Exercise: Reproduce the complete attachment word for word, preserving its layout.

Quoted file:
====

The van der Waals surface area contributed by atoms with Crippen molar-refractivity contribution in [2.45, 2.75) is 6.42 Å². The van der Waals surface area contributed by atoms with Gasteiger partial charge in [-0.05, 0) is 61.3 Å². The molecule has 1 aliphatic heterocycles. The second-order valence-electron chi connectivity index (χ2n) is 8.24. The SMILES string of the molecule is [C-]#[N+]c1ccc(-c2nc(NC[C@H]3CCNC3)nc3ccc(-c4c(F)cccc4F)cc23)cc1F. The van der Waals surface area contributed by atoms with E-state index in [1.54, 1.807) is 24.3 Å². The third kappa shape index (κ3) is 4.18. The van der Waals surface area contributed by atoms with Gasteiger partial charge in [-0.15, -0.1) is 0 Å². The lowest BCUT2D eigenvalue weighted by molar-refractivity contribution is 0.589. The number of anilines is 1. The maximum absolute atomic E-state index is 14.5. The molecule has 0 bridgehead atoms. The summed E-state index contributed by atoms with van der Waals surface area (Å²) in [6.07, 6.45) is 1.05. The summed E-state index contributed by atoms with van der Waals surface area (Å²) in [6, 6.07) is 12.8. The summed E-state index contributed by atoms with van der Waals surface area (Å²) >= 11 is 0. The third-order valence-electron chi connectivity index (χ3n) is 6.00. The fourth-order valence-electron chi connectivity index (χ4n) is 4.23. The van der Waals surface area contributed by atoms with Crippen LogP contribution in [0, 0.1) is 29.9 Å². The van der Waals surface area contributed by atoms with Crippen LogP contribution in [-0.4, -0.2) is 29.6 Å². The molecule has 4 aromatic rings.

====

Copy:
The van der Waals surface area contributed by atoms with Crippen molar-refractivity contribution in [2.45, 2.75) is 6.42 Å². The van der Waals surface area contributed by atoms with Gasteiger partial charge in [-0.05, 0) is 61.3 Å². The molecule has 1 aliphatic heterocycles. The second-order valence-electron chi connectivity index (χ2n) is 8.24. The SMILES string of the molecule is [C-]#[N+]c1ccc(-c2nc(NC[C@H]3CCNC3)nc3ccc(-c4c(F)cccc4F)cc23)cc1F. The van der Waals surface area contributed by atoms with E-state index in [1.54, 1.807) is 24.3 Å². The third kappa shape index (κ3) is 4.18. The van der Waals surface area contributed by atoms with Gasteiger partial charge in [-0.15, -0.1) is 0 Å². The lowest BCUT2D eigenvalue weighted by molar-refractivity contribution is 0.589. The number of anilines is 1. The maximum absolute atomic E-state index is 14.5. The molecule has 0 bridgehead atoms. The summed E-state index contributed by atoms with van der Waals surface area (Å²) in [6.07, 6.45) is 1.05. The summed E-state index contributed by atoms with van der Waals surface area (Å²) in [6, 6.07) is 12.8. The summed E-state index contributed by atoms with van der Waals surface area (Å²) >= 11 is 0. The third-order valence-electron chi connectivity index (χ3n) is 6.00. The fourth-order valence-electron chi connectivity index (χ4n) is 4.23. The van der Waals surface area contributed by atoms with Crippen LogP contribution in [0, 0.1) is 29.9 Å². The van der Waals surface area contributed by atoms with Crippen LogP contribution in [-0.4, -0.2) is 29.6 Å². The molecule has 4 aromatic rings.